Oracle Java License Change: Everything You Need to Know
The Oracle Java license change has become a hot topic amongst information technology professionals. As of January 2019, administrators who install Java 8 U 202 and later are only able to get security updates when they purchase support for each desktop. Furthermore, Java 11 and above is only available from Oracle under a commercial support agreement. The Java Oracle license change has raised concerns because support costs are expected to rise. Fortunately, you can avoid costs associated with Java licensing changes.
In this blog, we’ll explain the Oracle Java license change and demonstrate how Java Deployment Rule Sets (DRS) can help you bypass unnecessary costs.
How Much Does Java Cost?
The current cost of an Oracle Java license is $30 per seat up to 1,000 named user plus seats per year. The price decreases as the number of seats increase, with the lowest cost per Java license at $15.00. The prices include bug fixes and security updates for the specific versions of Java that you might need on your endpoints. At any rate, builds of the latest version are available from Oracle for free under an open source license. For greater volumes of commercial licenses, you should speak with a salesperson.
How did Java Licensing Change?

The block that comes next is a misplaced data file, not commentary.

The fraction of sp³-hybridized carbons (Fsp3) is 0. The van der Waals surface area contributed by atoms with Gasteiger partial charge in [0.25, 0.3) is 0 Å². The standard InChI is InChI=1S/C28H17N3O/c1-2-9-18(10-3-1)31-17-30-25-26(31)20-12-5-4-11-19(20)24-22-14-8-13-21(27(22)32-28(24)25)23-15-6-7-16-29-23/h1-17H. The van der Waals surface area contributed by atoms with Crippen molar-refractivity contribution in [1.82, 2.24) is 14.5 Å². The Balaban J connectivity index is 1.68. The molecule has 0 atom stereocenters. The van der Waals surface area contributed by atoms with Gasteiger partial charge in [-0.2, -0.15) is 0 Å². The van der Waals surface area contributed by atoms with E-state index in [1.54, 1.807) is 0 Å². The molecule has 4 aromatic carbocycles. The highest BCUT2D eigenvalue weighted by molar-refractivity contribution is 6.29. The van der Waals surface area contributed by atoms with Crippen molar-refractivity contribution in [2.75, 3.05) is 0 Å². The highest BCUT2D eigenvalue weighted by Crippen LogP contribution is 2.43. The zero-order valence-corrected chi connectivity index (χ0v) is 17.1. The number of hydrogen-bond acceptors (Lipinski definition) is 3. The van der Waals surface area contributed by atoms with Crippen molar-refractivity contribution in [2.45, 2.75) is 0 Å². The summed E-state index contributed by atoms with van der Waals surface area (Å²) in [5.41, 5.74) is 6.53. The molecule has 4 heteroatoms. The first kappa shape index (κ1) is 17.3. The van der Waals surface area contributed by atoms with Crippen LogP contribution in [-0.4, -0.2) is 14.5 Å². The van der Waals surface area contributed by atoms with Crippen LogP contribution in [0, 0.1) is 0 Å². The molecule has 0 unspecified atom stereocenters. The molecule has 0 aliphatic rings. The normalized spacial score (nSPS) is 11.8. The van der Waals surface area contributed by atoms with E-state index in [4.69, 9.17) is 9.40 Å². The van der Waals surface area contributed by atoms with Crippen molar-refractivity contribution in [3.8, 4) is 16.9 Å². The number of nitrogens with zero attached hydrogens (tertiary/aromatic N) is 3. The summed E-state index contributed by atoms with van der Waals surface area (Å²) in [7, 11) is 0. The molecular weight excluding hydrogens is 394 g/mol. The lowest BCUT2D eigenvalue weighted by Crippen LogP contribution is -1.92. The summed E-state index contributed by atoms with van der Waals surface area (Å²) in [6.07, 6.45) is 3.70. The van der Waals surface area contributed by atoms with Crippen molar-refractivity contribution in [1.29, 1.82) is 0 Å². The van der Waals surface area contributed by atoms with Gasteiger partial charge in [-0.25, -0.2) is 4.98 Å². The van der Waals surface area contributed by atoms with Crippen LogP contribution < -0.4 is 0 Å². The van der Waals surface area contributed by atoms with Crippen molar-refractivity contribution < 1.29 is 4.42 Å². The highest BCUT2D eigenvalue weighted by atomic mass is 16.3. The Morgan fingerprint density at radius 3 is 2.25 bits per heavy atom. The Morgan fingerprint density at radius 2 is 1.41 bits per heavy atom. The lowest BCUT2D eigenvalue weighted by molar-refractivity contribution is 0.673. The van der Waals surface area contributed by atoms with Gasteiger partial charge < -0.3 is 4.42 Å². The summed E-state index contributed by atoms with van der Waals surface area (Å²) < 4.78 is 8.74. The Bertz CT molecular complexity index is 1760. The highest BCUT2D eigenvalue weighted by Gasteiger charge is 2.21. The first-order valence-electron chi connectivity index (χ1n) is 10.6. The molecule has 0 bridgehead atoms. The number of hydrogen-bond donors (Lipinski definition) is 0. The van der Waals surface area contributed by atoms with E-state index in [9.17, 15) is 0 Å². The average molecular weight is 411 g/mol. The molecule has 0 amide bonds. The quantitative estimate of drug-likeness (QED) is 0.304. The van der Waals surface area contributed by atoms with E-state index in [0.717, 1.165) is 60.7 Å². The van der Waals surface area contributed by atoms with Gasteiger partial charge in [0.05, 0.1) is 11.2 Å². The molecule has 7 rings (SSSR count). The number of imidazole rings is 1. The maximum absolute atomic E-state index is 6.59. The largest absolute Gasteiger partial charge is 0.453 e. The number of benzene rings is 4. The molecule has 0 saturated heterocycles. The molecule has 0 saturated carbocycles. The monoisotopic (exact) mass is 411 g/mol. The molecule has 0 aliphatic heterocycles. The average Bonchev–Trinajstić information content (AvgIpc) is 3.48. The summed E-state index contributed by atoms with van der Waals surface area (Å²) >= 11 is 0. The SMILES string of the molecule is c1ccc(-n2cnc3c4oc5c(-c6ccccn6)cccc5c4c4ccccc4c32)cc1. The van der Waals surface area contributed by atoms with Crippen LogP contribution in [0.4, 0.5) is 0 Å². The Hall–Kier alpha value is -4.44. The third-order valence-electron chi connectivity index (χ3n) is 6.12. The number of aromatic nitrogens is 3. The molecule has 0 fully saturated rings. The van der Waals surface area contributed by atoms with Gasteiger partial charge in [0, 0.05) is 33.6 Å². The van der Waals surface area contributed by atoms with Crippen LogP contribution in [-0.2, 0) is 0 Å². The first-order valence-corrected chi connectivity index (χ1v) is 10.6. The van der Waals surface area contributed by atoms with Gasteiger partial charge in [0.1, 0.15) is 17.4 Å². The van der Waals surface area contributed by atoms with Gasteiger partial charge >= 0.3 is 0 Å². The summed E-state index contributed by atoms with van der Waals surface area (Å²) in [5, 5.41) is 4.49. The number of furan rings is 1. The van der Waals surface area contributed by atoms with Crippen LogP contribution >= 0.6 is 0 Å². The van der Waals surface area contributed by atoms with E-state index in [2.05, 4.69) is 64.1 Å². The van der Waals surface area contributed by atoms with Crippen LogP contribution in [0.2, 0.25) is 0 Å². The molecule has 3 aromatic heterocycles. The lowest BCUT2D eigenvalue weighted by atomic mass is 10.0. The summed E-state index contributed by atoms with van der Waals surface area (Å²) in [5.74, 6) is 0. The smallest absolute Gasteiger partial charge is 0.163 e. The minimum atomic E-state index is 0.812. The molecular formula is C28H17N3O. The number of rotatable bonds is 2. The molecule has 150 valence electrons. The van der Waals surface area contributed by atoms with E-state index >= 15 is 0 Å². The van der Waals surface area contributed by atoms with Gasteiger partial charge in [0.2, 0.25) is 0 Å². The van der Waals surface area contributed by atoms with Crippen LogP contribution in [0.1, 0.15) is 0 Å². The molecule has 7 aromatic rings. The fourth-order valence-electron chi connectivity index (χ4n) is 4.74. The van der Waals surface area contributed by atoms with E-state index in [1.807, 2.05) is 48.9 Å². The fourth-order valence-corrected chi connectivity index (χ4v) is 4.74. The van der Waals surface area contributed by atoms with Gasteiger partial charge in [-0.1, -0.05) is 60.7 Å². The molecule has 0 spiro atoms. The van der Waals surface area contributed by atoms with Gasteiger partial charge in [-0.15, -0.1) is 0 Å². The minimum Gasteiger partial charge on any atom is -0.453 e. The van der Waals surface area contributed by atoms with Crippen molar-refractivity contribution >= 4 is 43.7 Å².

Oracle is no longer providing free public updates to Java 8. Older, minor releases of Java are still available at no cost for Java 8, Java 7, and Java 6. Oracle previously released these older versions as free public updates. The Oracle Java license change kicks in for Java 11 and later. With these releases, Oracle now requires a commercial subscription for the use of the Oracle Java Runtime Environment.
Which Java Versions Don’t Require Licensing Fees?
You can avoid Java licensing fees by using Java 8 U 202 and earlier. However, when Java 8 U 202 expires, your users are presented with the pesky pop-up shown in Figure 1. Furthermore, you must accept that Oracle will no longer provide updates or patches.
Oracle Java License Change: Commercial vs Personal Use
Commercial enterprises that use Java 8 will not be able to obtain free updates. However, updates are available for personal use through the end of 2020. Although Java is available for download on Java.com, organizations that use those builds for commercial gain violate the license terms.
What Are Deployment Rule Sets?
A Deployment Rule Set (DRS) is a mechanism that administrators use to control the execution of applets and Web Start applications. A DRS acts like a version “map” between applets and Java Runtime Environments (JRE). DRS mappings enable users to have a mix of older Java 6, 7, 8, and 9 applications on the same machine without any virtualization beyond the Java Virtual Machine.
How Can Deployment Rule Sets Save Money on Java Licensing?
Some websites require a specific version of Java to function. By using a DRS, you can ensure that only free versions of Java are being used in your environment.
Using PolicyPak to Simplify Deployment Rule Sets
PolicyPak Java Rules Manager creates a secure connection between specific websites and their compatible versions of Java. First, PolicyPak allows you to download and utilize whatever older JREs are needed (as free versions). Second, PolicyPak enables you to download, install, and utilize the final public release of Java 8 (Java 8 U 202) alongside older versions of Java. Finally, PolicyPak simplifies the creation and execution of Deployment Rule Sets and forces applets to run specific versions of Java (or the latest in the family).